Are we talking about professional football teams or teenagers trying to figure out whether to hang out with the jocks, dweebs, preppies, or wastoids?
Identity has replaced rhythm as the most meaningless word in the NFL. Remember those days when every broadcaster at one point in the game had to say, “The 49ers need a couple of completions here to get into a rhythm"?
What the hell does that even mean?
I’ll tell you. Identity, rhythm, and other nonsensical words are just silly replacements for the word good. The Packers offense is good, therefore it has an identity. Against the Vikings last week, “they found their rhythm.” The Jets offense isn’t good, so they don’t know if they “should have a passing or running identity.” Against the Broncos last night, they “never could find their rhythm.”
On TV, you just can’t simply say a team is good or not good and leave it at that, but that’s all these masters of the obvious really have to say. So football pundits dress up their banal observations with voodoo nonsense so we viewers think they have some sort of deep understanding about the game that we don’t.
Everyone understands that timing is critical in the modern passing game, and I suppose that’s what people could mean when they refer to ‘rhythm’. But they don’t. They don’t explain how a receiver might be coming out of his break a half step too early or how a quarterback might be rushing his drop back. And when they talk about identity, there’s no accompanying analysis about what opposing defenses have allowed, or whether the running game is really any good to begin with. We only get a quick reference to how few carries [overpaid running back] got, and how poorly [unprotected quarterback] did in the most recent game, which was a loss. End of analysis.
I could write a computer program in five minutes to do a better job of identity analysis than any sports page in the country. In fact, I just did.
The table below lists the relative performance of running and passing for each offense. Performance is rated by Expected Points Added per Play (EPA/P). Also listed is each offense’s percentage of pass plays. Building off Carson's earlier idea, all data is limited to plays that occur when the offense’s win probability (WP) is between 0.15 and 0.85. This excludes situations in which a team is either well ahead or behind, forcing a pass- or run-heavy strategy mix.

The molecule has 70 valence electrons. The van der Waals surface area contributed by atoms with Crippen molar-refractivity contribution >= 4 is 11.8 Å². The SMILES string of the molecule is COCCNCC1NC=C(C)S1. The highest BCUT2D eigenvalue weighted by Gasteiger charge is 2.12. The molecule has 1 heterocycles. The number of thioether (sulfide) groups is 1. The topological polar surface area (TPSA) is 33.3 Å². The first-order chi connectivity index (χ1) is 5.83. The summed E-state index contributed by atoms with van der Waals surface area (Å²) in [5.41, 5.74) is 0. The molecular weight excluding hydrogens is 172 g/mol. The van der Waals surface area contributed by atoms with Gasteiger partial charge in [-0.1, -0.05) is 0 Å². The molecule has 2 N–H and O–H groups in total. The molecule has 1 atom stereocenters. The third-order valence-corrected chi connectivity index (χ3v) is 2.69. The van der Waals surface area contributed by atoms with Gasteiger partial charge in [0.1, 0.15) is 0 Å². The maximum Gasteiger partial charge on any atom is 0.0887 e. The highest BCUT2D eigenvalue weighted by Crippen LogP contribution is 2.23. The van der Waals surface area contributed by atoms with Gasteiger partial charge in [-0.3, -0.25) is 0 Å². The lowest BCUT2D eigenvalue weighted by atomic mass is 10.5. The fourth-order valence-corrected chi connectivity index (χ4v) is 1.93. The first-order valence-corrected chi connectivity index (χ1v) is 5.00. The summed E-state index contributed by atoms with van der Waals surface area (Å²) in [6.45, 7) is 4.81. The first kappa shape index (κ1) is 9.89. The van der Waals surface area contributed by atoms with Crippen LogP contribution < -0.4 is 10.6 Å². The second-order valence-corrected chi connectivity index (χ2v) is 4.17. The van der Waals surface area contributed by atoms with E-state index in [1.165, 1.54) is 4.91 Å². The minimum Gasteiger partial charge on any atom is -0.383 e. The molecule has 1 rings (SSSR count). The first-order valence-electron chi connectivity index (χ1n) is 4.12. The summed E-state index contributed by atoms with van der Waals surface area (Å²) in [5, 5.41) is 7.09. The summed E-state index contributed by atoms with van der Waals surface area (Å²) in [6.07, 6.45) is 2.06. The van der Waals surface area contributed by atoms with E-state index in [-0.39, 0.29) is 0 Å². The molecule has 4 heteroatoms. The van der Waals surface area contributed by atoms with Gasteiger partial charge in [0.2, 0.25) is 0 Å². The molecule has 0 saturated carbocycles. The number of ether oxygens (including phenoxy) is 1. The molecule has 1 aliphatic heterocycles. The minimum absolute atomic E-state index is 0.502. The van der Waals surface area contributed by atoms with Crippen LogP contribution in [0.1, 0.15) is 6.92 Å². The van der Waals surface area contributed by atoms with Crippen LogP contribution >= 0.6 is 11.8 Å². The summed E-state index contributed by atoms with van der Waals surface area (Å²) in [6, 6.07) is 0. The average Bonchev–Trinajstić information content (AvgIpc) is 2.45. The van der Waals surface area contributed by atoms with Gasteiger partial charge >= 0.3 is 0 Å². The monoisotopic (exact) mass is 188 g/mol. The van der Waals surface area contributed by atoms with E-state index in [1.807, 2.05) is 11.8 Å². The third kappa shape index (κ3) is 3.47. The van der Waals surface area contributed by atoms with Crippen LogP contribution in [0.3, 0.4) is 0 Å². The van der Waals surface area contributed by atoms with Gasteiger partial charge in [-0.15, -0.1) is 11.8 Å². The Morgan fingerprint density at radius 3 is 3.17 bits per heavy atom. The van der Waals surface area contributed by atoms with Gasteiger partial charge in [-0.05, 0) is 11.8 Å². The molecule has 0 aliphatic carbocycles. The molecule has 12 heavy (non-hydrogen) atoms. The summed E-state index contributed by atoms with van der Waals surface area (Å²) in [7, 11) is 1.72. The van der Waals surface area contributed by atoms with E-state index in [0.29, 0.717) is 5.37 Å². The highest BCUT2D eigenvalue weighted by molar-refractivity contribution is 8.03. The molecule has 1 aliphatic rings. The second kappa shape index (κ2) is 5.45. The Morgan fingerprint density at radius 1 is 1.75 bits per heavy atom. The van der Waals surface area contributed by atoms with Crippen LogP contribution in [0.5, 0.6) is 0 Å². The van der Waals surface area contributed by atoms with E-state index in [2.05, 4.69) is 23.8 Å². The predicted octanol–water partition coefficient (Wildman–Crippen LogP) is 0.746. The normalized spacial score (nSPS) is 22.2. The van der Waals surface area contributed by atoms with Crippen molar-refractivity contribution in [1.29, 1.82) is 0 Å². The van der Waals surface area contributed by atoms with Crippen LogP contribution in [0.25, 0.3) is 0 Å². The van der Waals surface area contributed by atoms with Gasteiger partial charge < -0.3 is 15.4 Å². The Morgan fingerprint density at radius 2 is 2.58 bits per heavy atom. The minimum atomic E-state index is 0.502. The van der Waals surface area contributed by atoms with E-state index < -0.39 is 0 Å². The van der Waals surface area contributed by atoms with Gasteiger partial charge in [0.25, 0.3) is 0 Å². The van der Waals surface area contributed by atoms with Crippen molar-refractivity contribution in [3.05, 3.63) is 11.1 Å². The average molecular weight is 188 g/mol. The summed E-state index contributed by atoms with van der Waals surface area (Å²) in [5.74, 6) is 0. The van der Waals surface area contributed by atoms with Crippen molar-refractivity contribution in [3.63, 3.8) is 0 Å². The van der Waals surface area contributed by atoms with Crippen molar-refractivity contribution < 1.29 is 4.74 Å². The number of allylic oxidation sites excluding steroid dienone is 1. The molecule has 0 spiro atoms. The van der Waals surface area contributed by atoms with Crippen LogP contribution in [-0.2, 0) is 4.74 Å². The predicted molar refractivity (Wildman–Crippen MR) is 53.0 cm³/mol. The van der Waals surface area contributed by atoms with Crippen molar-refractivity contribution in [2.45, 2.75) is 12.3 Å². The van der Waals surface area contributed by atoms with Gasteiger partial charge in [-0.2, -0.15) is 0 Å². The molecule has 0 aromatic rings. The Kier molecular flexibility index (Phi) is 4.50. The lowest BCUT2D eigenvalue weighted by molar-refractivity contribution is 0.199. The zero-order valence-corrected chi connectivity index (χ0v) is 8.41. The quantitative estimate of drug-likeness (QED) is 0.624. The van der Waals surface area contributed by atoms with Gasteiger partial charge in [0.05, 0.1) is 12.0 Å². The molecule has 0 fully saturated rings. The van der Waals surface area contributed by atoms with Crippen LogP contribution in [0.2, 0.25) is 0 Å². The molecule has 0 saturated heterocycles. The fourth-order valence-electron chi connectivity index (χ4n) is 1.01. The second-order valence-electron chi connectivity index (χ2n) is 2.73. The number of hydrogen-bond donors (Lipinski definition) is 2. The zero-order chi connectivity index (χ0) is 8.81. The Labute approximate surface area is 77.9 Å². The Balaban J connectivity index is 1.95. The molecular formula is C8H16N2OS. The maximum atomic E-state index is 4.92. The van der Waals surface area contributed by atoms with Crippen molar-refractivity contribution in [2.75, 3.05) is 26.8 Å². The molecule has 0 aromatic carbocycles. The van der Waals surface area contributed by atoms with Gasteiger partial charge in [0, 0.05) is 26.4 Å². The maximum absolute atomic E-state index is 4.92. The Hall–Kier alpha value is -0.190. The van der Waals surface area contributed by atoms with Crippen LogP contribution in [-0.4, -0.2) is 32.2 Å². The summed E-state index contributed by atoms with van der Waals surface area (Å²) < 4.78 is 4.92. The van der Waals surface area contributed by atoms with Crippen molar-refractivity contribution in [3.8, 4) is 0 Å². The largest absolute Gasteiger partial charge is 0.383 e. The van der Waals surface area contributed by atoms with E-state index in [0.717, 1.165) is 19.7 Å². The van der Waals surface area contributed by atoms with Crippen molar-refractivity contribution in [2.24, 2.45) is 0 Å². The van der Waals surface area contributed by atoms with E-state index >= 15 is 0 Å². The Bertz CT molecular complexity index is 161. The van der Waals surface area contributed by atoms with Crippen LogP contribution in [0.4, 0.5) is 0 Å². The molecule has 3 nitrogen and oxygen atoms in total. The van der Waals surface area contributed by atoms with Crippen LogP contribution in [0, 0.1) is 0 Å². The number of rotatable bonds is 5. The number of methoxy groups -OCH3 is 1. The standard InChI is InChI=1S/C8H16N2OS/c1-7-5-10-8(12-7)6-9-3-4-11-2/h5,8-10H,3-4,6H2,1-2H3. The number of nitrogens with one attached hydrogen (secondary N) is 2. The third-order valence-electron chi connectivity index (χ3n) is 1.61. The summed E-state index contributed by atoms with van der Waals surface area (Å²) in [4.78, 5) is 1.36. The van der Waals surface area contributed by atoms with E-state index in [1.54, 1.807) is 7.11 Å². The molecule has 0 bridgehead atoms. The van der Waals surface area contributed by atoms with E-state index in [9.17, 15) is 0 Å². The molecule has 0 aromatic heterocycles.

On the right is each offense's split between passing and running performance. The higher the split, the better the team has been at passing. Negative splits indicate the team has been better off running.
|Team||Pass %||Pass EPA/P||Run EPA/P||Tot EPA||Split|
Normally, game theory considerations would suggest that to optimize overall production, teams at the bottom of the list should tend to run more often and teams at the top of the list should pass more often. In a pure point-optimization sense, that's true. But lesser teams need high variance to beat better teams, and therefore need to pass. It's a paradox that the worse an offense is at passing, the more it needs to do it.
But we can be relatively certain saying there's not much reason for teams near the top of the list to lean more heavily toward running the ball. So before you pen your column about the glorious wonders of smashmouth running games and imposing your will and all those other trite football sentiments, consult this table.
There are many factors--defensive schemes and looks, personnel packages, injuries, play action considerations--that dictate run-pass balance. But if, on average, every run is losing your team points and every pass is gaining your team points, calling for more running makes little sense.